Paris, 13 December 2007 (FH) - Before rendering its decision on 6 February, the prosecution asked Wednesday the Court of Appeal of Paris to have the Rwandan government specify the charges against Isaac Kamali, a French citizen, wanted by Kigali for his alleged participation in the genocide.

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Naturalized French in 2002, Mr. Kamali was arrested in France on 22 June, after being sent back from the United States, under the terms of an international arrest warrant issued by Rwanda in October 2004.

Rwanda requests his extradition for two reasons. The first relates to his alleged participation in the genocide in the prefecture of Gitarama. The second is so he serves a sentence of life in prison for which he was sentenced by a Rwandan court in March 2003. He had initially been sentenced to death, but since capital punishment has been abolished in Rwanda.

"The extradition request does not correspond to the usual criteria of a state that wishes to co-operation with other states", underlined the representative of the prosecution, Jean-Charles Lecompte. According to him, Rwanda, which "wishes to integrate the geographical surface of democratic societies", must "give a certain number of precise details that are missing".

Jean-Marie Biju-Duval, lawyer for Mr. Kamali, asked the court not to grant this request by the prosecutor and to reject the extradition request which "comes from a country which does have law ". The death penalty was commuted to life imprisonment, he said. "There is a great risk that he be subjected to torture", he assured by asking "France not to be the instrument of a criminal regime".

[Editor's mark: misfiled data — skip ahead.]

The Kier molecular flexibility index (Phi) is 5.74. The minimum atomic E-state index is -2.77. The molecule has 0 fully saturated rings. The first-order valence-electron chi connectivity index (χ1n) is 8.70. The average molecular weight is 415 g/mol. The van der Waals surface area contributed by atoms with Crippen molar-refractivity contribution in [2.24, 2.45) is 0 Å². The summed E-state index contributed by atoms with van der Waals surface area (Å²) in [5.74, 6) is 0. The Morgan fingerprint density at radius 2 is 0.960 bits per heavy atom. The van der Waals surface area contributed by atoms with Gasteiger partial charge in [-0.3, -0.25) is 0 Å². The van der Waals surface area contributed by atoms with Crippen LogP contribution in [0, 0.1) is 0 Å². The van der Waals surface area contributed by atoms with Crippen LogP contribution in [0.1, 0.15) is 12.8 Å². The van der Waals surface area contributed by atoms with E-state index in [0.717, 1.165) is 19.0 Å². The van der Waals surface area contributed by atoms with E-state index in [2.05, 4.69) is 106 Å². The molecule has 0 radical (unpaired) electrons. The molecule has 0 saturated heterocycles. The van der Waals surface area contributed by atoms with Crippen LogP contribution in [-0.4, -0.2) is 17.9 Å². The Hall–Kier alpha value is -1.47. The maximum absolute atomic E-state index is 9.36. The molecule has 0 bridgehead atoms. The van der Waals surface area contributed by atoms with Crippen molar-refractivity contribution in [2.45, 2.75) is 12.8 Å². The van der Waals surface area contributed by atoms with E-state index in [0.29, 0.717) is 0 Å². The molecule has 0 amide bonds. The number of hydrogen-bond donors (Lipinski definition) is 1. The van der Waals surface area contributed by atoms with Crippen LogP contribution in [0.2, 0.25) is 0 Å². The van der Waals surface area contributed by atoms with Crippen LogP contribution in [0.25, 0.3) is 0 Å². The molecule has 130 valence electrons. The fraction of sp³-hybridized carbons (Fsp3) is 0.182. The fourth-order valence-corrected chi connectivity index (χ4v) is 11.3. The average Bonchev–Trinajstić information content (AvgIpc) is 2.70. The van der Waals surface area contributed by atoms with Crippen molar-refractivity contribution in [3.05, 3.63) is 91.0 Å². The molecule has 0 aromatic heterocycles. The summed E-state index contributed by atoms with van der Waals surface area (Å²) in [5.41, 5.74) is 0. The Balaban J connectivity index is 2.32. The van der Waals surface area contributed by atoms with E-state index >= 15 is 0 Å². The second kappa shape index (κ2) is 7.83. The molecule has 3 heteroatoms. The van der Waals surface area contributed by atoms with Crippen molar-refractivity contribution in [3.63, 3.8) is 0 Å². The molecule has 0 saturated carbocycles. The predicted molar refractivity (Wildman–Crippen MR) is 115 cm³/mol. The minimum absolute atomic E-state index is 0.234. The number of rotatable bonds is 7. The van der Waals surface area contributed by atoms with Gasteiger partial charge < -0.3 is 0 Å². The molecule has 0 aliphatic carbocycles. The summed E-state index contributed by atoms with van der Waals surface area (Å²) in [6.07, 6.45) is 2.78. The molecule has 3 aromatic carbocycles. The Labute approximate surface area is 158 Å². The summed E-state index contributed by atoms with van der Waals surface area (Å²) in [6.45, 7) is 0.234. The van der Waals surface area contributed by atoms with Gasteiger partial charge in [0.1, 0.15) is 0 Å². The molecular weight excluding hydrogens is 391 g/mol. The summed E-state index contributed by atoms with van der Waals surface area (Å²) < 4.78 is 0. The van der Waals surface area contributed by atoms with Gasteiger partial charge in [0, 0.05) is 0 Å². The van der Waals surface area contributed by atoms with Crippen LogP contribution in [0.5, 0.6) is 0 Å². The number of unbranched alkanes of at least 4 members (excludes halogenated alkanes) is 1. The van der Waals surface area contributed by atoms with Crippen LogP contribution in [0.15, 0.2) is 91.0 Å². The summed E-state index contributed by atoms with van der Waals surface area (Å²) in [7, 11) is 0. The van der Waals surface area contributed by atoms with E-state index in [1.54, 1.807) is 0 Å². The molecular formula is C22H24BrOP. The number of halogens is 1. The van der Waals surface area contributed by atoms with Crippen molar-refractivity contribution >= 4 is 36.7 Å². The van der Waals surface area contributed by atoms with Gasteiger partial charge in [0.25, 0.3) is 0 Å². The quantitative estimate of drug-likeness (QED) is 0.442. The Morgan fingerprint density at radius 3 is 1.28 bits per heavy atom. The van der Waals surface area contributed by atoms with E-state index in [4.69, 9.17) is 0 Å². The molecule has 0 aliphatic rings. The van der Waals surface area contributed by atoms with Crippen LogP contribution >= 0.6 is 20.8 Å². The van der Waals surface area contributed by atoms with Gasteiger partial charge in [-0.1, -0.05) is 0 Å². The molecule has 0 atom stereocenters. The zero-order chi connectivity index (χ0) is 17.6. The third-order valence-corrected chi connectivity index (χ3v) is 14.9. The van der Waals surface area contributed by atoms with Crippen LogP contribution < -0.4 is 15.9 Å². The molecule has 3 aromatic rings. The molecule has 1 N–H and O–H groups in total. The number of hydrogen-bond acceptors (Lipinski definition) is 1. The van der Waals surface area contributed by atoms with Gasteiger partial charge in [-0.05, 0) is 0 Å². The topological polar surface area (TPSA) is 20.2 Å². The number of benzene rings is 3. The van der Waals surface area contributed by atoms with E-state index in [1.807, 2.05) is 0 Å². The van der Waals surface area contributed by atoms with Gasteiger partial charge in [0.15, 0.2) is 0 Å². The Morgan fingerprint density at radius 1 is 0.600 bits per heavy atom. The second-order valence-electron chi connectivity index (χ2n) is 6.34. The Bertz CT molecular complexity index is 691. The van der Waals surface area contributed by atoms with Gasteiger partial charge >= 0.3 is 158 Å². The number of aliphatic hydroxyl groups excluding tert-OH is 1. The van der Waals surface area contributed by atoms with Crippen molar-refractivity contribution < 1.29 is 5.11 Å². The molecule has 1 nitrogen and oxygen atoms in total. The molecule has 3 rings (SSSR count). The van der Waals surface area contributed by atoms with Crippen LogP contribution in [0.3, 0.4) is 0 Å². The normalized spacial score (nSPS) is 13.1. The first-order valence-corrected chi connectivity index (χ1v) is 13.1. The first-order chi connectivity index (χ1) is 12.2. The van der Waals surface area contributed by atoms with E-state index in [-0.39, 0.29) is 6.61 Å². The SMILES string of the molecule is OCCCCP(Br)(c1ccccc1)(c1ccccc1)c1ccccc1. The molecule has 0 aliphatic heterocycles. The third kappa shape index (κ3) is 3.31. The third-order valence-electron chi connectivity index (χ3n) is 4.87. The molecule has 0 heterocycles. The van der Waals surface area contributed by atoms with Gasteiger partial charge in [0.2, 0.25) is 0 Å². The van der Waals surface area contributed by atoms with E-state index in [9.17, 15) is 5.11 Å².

Questioned by the investigation chamber, Mr. Kamali, 58, said that he was "devastated by the genocide", a "great part" of his Tutsis relatives were eliminated. He is, he said, "an embarrassing witness of the crimes of the RPF", from which President Kagame comes. "The case is furnished with false and untrue arguments ", he assured. Kamali has been living for ten years in France where he teaches mathematics.

Diplomatic relations between France and Rwanda were broken off in November 2006 following arrest warrants issued against nine close associates of the current President Paul Kagame within the framework of the investigation into the attack against the plane of President Juvénal Habyarimana, on 6 April 1994. French courts estimate that Paul Kagame financed this attack. A theory refuted by Kigali.

Since the two heads of state, Nicolas Sarkozy and Paul Kagame, have met in Lisbon; outlining, according to their own terms, the beginnings of a normalization of relations between the two countries

© Hirondelle News Agency